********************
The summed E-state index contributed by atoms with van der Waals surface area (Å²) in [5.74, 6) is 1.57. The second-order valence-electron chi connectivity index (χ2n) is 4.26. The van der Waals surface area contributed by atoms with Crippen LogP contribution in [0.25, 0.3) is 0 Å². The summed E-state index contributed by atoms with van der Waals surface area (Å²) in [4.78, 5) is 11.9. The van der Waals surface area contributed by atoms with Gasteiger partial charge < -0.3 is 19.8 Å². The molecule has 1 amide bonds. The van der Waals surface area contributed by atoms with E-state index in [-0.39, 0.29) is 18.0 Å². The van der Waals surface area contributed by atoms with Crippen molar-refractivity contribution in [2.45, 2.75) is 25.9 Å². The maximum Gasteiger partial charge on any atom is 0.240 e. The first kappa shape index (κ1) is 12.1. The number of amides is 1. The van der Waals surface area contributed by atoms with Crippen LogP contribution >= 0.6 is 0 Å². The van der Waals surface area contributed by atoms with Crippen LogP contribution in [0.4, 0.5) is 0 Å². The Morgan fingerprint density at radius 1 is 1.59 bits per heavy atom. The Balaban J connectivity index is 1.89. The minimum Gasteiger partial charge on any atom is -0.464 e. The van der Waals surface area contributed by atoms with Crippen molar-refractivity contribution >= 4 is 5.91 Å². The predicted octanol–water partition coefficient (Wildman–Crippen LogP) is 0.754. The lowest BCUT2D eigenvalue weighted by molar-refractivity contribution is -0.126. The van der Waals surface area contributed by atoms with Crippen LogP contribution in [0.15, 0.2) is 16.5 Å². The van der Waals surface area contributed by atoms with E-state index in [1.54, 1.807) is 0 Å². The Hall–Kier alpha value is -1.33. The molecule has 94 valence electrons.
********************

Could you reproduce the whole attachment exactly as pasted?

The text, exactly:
The summed E-state index contributed by atoms with van der Waals surface area (Å²) in [5.74, 6) is 1.57. The second-order valence-electron chi connectivity index (χ2n) is 4.26. The van der Waals surface area contributed by atoms with Crippen LogP contribution in [0.25, 0.3) is 0 Å². The summed E-state index contributed by atoms with van der Waals surface area (Å²) in [4.78, 5) is 11.9. The van der Waals surface area contributed by atoms with Gasteiger partial charge < -0.3 is 19.8 Å². The molecule has 1 amide bonds. The van der Waals surface area contributed by atoms with E-state index in [-0.39, 0.29) is 18.0 Å². The van der Waals surface area contributed by atoms with Crippen molar-refractivity contribution in [2.45, 2.75) is 25.9 Å². The maximum Gasteiger partial charge on any atom is 0.240 e. The first kappa shape index (κ1) is 12.1. The number of amides is 1. The van der Waals surface area contributed by atoms with Crippen LogP contribution >= 0.6 is 0 Å². The van der Waals surface area contributed by atoms with Crippen LogP contribution in [0.4, 0.5) is 0 Å². The Morgan fingerprint density at radius 1 is 1.59 bits per heavy atom. The Balaban J connectivity index is 1.89. The minimum Gasteiger partial charge on any atom is -0.464 e. The van der Waals surface area contributed by atoms with Crippen molar-refractivity contribution >= 4 is 5.91 Å². The predicted octanol–water partition coefficient (Wildman–Crippen LogP) is 0.754. The lowest BCUT2D eigenvalue weighted by molar-refractivity contribution is -0.126. The van der Waals surface area contributed by atoms with Crippen LogP contribution in [0.15, 0.2) is 16.5 Å². The van der Waals surface area contributed by atoms with E-state index in [1.54, 1.807) is 0 Å². The Hall–Kier alpha value is -1.33. The molecule has 94 valence electrons.